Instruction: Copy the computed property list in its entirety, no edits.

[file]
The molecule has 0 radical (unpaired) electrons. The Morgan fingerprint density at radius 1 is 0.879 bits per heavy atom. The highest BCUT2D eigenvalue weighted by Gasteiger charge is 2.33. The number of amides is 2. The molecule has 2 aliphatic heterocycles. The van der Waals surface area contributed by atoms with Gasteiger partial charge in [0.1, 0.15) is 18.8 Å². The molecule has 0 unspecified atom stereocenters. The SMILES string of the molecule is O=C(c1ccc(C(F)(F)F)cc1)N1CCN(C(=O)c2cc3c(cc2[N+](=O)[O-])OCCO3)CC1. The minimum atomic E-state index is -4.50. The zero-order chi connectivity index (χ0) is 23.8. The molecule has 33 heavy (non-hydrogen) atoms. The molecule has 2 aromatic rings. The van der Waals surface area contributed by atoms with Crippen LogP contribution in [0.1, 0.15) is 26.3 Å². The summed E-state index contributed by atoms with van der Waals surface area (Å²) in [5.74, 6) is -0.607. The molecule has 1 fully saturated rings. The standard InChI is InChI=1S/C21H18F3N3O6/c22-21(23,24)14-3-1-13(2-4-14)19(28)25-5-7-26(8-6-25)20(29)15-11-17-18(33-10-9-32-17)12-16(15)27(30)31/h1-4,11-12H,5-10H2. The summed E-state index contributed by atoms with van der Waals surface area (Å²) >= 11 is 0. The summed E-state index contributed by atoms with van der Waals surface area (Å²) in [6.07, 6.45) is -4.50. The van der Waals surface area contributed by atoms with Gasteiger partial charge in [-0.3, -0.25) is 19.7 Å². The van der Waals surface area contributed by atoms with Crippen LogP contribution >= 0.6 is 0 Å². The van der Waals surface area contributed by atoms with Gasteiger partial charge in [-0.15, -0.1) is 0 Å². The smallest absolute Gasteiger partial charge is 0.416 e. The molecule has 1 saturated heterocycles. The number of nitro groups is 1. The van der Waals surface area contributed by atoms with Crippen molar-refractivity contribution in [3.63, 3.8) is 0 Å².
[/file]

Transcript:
The molecule has 0 radical (unpaired) electrons. The Morgan fingerprint density at radius 1 is 0.879 bits per heavy atom. The highest BCUT2D eigenvalue weighted by Gasteiger charge is 2.33. The number of amides is 2. The molecule has 2 aliphatic heterocycles. The van der Waals surface area contributed by atoms with Gasteiger partial charge in [0.1, 0.15) is 18.8 Å². The molecule has 0 unspecified atom stereocenters. The SMILES string of the molecule is O=C(c1ccc(C(F)(F)F)cc1)N1CCN(C(=O)c2cc3c(cc2[N+](=O)[O-])OCCO3)CC1. The minimum atomic E-state index is -4.50. The zero-order chi connectivity index (χ0) is 23.8. The molecule has 33 heavy (non-hydrogen) atoms. The molecule has 2 aromatic rings. The van der Waals surface area contributed by atoms with Crippen LogP contribution in [0.1, 0.15) is 26.3 Å². The summed E-state index contributed by atoms with van der Waals surface area (Å²) in [5.74, 6) is -0.607. The molecule has 1 fully saturated rings. The standard InChI is InChI=1S/C21H18F3N3O6/c22-21(23,24)14-3-1-13(2-4-14)19(28)25-5-7-26(8-6-25)20(29)15-11-17-18(33-10-9-32-17)12-16(15)27(30)31/h1-4,11-12H,5-10H2. The summed E-state index contributed by atoms with van der Waals surface area (Å²) >= 11 is 0. The summed E-state index contributed by atoms with van der Waals surface area (Å²) in [6.07, 6.45) is -4.50. The van der Waals surface area contributed by atoms with Gasteiger partial charge in [-0.3, -0.25) is 19.7 Å². The van der Waals surface area contributed by atoms with Crippen LogP contribution >= 0.6 is 0 Å². The van der Waals surface area contributed by atoms with Gasteiger partial charge in [-0.15, -0.1) is 0 Å². The smallest absolute Gasteiger partial charge is 0.416 e. The molecule has 1 saturated heterocycles. The number of nitro groups is 1. The van der Waals surface area contributed by atoms with Crippen molar-refractivity contribution in [3.63, 3.8) is 0 Å².